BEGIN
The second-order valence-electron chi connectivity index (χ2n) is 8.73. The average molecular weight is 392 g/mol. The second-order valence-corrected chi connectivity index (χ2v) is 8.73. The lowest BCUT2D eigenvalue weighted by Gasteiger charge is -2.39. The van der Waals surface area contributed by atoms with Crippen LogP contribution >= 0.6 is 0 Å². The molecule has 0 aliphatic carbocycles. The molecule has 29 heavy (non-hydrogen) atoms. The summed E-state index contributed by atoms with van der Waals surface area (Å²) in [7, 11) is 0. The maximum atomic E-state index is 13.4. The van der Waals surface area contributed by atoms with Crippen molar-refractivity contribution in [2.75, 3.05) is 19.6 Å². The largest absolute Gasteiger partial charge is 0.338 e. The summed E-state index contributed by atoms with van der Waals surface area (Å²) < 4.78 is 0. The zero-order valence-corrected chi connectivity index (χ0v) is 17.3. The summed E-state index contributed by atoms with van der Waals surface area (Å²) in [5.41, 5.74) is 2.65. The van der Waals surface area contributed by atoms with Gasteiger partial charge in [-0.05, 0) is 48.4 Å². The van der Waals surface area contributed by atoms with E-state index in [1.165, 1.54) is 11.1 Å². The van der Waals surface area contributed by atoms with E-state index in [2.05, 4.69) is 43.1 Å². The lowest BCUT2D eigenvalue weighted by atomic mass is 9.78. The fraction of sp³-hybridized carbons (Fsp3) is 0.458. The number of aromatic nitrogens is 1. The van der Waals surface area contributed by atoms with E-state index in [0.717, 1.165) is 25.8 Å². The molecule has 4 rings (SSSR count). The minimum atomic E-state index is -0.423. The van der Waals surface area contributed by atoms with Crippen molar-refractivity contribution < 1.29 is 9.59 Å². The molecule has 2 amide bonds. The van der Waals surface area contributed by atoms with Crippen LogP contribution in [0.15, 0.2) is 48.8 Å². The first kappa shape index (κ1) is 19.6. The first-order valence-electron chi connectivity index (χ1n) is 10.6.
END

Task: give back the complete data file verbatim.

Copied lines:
The second-order valence-electron chi connectivity index (χ2n) is 8.73. The average molecular weight is 392 g/mol. The second-order valence-corrected chi connectivity index (χ2v) is 8.73. The lowest BCUT2D eigenvalue weighted by Gasteiger charge is -2.39. The van der Waals surface area contributed by atoms with Crippen LogP contribution >= 0.6 is 0 Å². The molecule has 0 aliphatic carbocycles. The molecule has 29 heavy (non-hydrogen) atoms. The summed E-state index contributed by atoms with van der Waals surface area (Å²) in [7, 11) is 0. The maximum atomic E-state index is 13.4. The van der Waals surface area contributed by atoms with Crippen molar-refractivity contribution in [2.75, 3.05) is 19.6 Å². The largest absolute Gasteiger partial charge is 0.338 e. The summed E-state index contributed by atoms with van der Waals surface area (Å²) < 4.78 is 0. The zero-order valence-corrected chi connectivity index (χ0v) is 17.3. The summed E-state index contributed by atoms with van der Waals surface area (Å²) in [5.41, 5.74) is 2.65. The van der Waals surface area contributed by atoms with Gasteiger partial charge in [-0.05, 0) is 48.4 Å². The van der Waals surface area contributed by atoms with E-state index in [1.165, 1.54) is 11.1 Å². The van der Waals surface area contributed by atoms with E-state index in [2.05, 4.69) is 43.1 Å². The lowest BCUT2D eigenvalue weighted by atomic mass is 9.78. The fraction of sp³-hybridized carbons (Fsp3) is 0.458. The number of aromatic nitrogens is 1. The van der Waals surface area contributed by atoms with E-state index in [0.717, 1.165) is 25.8 Å². The molecule has 4 rings (SSSR count). The minimum atomic E-state index is -0.423. The van der Waals surface area contributed by atoms with Crippen molar-refractivity contribution < 1.29 is 9.59 Å². The molecule has 2 amide bonds. The van der Waals surface area contributed by atoms with Crippen LogP contribution in [0.15, 0.2) is 48.8 Å². The first kappa shape index (κ1) is 19.6. The first-order valence-electron chi connectivity index (χ1n) is 10.6.